Especially for OT MK1 the max rated input level is lower than than the max rated output level for all other machines. For example Digitone output is rated at max +22dBu whereas OT1’s inputs are rated at +8dBu, the specs are near the back of all manuals… OTMK2’s inputs are rated at +17dBu. You can’t run any 's near full volume for input to MK1 but that doesn’t mean you can’t get a fantastic sound, you just need to mix accordingly. Often just a signal being louder is perceived to sound better but if everything is leveled out at a lower volume and just amplified more it sounds fine.
There’s tons of gain settings on 's so with track levels boosted/overdrive/compression and things you might get a pretty hot signal with the main volume not too high, or you could have those lower and the main volume up higher. I tend to run the main attenuaters higher like 3/4 and do the gain staging with the parameters.
With OT1’s lower input rating you need to drop the volume of pre-recorded normalized samples to mix correctly with live samples, unless you save and normalize them but that’s not nearly as fun as live sample playback. Once again just by mixing the normalized samples at lower track volume or amp vol to blend with the live samples, everything sounds fine…
As far as a mixer I’d just say as a general rule if you can connect all your gear to OT without one (2 other devices) your good to go, if you can’t grab a mixer. Running stuff through a mixer isn’t going to make OT samples sound any better unless in your opinion they need to be EQ’d or maybe saturated a bit but that’s more personal preference, it might add more noise even…
And the “loudness” setting is usually found on TV’s, car and home stereos, even the settings in smart phones. It’s usually a form of compression and used to squash the dynamic range of audio so that for example you can watch a movie late at night and the loudest sound fx and whatnot compared to quiet speech and things become near the same volume so you don’t have to turn it down when bombs blow and up when people are talking trying not to wake your roommates. For stereos listening to music it just in general makes bass sound bigger at low volume. You’d never want to use something like that if your producing audio material unless for some particular reason you intentionally want to. It destroys your dynamic range… Even flipping it on while listening to music you are no longer hearing the recording as it was made, audiophile no-no…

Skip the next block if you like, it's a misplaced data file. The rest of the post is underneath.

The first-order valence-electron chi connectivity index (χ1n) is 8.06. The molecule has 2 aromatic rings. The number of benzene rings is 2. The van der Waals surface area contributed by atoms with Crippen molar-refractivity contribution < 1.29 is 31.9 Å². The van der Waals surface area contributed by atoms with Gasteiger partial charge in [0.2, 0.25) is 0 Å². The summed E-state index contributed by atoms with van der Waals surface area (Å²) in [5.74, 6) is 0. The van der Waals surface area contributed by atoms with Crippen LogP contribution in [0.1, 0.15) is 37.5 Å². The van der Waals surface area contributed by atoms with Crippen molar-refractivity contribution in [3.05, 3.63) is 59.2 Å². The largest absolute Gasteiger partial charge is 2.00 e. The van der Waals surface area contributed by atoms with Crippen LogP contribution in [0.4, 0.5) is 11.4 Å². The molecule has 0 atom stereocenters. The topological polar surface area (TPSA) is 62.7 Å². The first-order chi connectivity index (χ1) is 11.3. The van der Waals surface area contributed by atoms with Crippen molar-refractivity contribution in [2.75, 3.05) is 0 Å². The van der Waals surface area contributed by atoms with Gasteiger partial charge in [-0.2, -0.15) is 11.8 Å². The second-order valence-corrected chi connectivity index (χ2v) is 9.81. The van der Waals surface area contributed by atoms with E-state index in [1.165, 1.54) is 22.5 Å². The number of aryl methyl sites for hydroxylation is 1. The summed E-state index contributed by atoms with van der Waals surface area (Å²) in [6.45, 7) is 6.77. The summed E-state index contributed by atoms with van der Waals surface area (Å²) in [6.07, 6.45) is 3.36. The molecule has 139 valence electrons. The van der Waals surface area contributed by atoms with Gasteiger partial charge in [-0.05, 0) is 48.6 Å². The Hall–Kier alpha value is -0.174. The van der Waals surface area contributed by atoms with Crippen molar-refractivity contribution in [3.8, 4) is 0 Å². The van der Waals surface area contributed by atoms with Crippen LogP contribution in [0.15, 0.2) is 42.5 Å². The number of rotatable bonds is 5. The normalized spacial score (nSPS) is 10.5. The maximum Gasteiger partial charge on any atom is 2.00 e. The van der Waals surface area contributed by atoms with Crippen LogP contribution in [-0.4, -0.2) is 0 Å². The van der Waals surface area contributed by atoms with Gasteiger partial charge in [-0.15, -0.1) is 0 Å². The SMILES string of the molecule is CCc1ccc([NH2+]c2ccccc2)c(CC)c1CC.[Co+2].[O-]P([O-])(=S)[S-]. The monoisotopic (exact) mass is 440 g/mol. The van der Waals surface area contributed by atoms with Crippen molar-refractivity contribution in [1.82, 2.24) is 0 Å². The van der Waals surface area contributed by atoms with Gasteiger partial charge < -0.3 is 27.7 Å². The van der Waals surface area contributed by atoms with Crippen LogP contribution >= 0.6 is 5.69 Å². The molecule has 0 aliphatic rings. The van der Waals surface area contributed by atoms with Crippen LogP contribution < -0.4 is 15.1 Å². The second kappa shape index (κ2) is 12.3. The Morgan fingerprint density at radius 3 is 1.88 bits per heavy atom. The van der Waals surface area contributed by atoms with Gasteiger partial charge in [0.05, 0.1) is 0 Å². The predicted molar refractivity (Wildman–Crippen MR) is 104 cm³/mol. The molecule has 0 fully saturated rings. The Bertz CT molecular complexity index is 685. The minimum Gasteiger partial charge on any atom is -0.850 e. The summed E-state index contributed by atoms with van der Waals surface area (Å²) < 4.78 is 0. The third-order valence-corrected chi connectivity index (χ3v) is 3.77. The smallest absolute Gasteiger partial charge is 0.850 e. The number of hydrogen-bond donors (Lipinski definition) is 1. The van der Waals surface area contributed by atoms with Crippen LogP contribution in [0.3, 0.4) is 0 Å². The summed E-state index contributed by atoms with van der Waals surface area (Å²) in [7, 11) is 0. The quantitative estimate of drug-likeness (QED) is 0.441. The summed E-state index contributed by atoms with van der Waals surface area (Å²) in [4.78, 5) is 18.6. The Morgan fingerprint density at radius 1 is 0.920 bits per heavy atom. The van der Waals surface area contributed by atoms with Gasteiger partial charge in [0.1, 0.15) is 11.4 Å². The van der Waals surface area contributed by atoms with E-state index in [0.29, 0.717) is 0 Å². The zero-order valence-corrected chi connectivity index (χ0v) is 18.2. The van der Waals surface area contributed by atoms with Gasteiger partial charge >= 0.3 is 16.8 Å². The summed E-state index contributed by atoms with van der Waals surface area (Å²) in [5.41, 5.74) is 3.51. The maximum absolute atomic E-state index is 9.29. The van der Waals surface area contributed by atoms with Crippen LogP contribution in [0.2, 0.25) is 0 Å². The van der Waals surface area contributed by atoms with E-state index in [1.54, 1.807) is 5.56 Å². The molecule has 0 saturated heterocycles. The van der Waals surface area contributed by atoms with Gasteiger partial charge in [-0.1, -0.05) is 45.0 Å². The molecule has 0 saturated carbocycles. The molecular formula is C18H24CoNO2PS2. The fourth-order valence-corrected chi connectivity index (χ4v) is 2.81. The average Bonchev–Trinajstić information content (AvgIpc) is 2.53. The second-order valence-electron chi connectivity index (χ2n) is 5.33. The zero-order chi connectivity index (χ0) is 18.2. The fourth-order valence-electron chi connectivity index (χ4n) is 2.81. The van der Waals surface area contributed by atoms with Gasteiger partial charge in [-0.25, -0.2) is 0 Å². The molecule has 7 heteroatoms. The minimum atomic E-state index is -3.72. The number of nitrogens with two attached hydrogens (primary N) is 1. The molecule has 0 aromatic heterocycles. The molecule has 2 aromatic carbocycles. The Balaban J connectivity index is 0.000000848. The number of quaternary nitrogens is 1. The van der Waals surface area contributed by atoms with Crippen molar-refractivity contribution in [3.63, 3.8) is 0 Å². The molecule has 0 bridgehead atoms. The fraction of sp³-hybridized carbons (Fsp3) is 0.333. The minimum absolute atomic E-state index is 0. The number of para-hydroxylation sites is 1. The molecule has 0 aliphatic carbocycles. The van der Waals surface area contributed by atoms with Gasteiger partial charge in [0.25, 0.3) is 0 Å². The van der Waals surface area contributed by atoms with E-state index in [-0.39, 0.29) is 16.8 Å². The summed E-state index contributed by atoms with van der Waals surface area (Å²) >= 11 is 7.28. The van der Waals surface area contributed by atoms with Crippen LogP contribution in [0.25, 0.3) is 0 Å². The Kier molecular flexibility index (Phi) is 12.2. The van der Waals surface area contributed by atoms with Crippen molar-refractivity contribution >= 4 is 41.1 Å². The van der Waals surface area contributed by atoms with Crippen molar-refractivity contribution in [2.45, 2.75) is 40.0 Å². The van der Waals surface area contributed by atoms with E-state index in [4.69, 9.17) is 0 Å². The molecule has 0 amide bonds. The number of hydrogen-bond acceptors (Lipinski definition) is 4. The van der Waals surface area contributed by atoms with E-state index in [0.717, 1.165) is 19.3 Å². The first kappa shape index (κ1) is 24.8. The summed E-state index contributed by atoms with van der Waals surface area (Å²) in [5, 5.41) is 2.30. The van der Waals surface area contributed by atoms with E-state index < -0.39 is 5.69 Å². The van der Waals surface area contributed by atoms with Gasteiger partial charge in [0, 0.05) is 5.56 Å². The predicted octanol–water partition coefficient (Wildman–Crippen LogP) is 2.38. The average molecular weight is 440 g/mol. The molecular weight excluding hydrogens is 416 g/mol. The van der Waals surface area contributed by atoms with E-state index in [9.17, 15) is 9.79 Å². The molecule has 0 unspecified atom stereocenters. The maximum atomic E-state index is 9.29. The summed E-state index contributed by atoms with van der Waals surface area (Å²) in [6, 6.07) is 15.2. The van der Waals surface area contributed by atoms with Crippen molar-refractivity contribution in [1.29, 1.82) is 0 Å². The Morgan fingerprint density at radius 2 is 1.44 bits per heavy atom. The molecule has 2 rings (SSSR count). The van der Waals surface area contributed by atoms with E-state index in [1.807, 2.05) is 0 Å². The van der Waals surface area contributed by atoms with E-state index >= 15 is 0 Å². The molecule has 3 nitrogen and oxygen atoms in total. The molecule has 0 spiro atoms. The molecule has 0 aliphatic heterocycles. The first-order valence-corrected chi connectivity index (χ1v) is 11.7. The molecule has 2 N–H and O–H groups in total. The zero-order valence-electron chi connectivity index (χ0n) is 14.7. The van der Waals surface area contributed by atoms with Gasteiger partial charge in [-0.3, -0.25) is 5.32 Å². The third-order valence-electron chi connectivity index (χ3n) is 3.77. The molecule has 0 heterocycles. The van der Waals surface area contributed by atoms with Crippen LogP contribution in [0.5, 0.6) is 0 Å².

To be clear, that is about headroom. The nominal outputs AND inputs are rated +4dBu line level for 0dBVU as it should be for this type of equipment, so the Digitone has quiet a lot of headroom before the ouput stages reach the reference distortion amount, whereas the OTMkI inputs have only 8dB of headroom. It’s not because a device like the Digitone has lots of headroom that this changes the nominal level you should work with.
That is theoretical talk because there’s no vu-meter at all in the DN, and not really one on the OT. But it’s useful to know what we’re talking about.
The basic procedure to set up the gain stages (if one would like to have solid references, which I do) is to generate a full-scale 1kHz sine wave, turn amps and headphones all the way down, just enough to hear a bit, load that sample in the OT and play it at nominal level. Set the gains on the mixer accordingly. Now synthesize a 1kHz tone on the DN, play it and compare levels. Set gains accordingly. If you don’t have a mixer, but use the mixer of the OT, compare by ear ** the incoming audio with the sample playing back (be careful, I insist. Preferable don’t wear any headphones, one never knows). No effects inline, off course (watch out for the master track). This way you can set all the gains and levels against a reference signal that corresponds to the full dynamic range of OT’s internal processing.
If your speaker’s crossover frequency is around 1kHz then choose a lower frequency to compare, and you might need to set delay compensation to “on” in the OT if it’s not already done
**(or use the VU meters on a portable recorder if you have one , like a Zoom or Tascam and the likes) , no need for an analyzer, it’s about getting equal relative levels, not absolute SPL readings)
I was under the impression by chatting with the Don at apogee that the -10dBv/+4dBu were a reference and than the actual voltage coming out of a device will depend on whatever rating is given for the certain reference.
Using this converter it shows that +22dBu is 9.75 volts whereas +8dBu is 5.78 volts.
I talked with him about getting the right signal from my Ensemble2 into OT mk1 and was told that the -10/+4 references would put out different max voltages per device and can be figured out by the rating specs. I was told to use the -10 setting on the apogee to not clip the inputs.